By Steven Rattner, The New York Times, Feb. 17, 2022
The bulk of our supply problems are the product of an overstimulated economy, not the cause of it. …Americans have resumed spending freely, and along the way, they have been creating shortages akin to those in a shopping mall on Black Friday.
All that consumption has resulted from vast amounts of government rescue aid (including three rounds of stimulus checks) and substantial underspending by consumers during the lockdown phase of the Covid crisis. … It’s a classic economic case of “too much money chasing too few goods,” resulting in both higher prices and, given the extreme surge in demand, shortages. … The Commerce Department reported last week that imports into the United States surged by almost 21 percent last year. …
Smaller government budget deficits reduce net spending by government, thus helping offset demand by consumers. [end quote]
Bingo! “Guns’N’Butter” spending caused high inflation in the 1970s.
Do METARs want to predict what will happen to inflation in the coming years? Watch government fiscal stimulus, which puts spending power into consumer hands. Watch transfer payments, which put money (demand) into people’s hands without increasing productivity (supply). Watch military spending.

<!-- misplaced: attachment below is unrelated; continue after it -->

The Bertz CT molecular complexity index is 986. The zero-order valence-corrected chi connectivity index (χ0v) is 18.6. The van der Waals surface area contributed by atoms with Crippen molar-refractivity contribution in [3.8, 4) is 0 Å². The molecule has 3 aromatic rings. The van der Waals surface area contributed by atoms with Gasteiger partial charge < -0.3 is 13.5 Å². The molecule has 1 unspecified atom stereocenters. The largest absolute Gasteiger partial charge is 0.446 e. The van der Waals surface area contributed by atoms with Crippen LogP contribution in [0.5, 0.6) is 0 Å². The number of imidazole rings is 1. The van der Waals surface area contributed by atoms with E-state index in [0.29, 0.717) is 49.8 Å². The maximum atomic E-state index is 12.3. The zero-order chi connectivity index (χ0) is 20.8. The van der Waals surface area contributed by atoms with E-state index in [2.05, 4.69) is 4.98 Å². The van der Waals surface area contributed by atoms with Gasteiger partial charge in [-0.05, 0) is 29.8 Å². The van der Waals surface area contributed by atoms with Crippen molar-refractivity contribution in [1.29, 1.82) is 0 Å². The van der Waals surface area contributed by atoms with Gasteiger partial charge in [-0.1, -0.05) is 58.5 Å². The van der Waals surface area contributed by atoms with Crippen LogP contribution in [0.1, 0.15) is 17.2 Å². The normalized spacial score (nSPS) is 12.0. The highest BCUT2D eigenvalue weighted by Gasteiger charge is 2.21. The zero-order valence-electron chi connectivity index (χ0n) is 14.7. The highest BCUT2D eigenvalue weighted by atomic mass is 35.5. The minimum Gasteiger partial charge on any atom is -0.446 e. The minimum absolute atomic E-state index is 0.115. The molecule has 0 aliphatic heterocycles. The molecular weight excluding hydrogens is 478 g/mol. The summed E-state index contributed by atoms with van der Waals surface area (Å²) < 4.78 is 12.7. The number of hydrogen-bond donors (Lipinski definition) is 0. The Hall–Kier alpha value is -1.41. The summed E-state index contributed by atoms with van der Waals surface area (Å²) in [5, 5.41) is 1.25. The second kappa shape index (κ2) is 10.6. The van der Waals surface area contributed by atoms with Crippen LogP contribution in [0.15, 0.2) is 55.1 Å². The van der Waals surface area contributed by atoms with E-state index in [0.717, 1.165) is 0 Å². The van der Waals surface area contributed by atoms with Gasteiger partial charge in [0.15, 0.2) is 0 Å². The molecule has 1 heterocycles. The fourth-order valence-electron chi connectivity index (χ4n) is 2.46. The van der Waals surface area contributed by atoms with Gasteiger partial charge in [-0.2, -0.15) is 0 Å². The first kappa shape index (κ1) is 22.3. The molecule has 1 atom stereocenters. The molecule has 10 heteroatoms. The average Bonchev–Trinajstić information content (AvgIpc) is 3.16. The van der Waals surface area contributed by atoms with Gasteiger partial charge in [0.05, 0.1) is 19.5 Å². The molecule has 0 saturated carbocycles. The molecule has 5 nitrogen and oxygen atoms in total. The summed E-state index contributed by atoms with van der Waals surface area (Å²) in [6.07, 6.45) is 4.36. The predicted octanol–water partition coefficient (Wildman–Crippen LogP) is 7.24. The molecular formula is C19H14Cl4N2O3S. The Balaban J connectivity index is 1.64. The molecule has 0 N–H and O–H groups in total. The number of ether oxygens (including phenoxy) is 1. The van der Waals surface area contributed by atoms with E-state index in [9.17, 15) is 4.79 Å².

Government transfer payments spiked in 2020 and 2021 due to the Covid Economic Impact Payments. Although there probably won’t be another EIP in 2022, the level of transfer payments is significantly higher (roughly 30% higher) now than it was before the pandemic started.
The new infrastructure bill will pump $550 Billion in new spending over 5 years. I’m totally in favor of repairing America’s deteriorating infrastructure but the money will not produce new consumer goods or services. It’s inflationary.
Further deficit spending will be inflationary.
If demand goes up because consumers have more money while supply does not keep pace, inflation will result. That’s the simple reality.
I see more inflation in our future unless there is a reduction in deficit spending and/or a recession which is a painful way of reducing demand.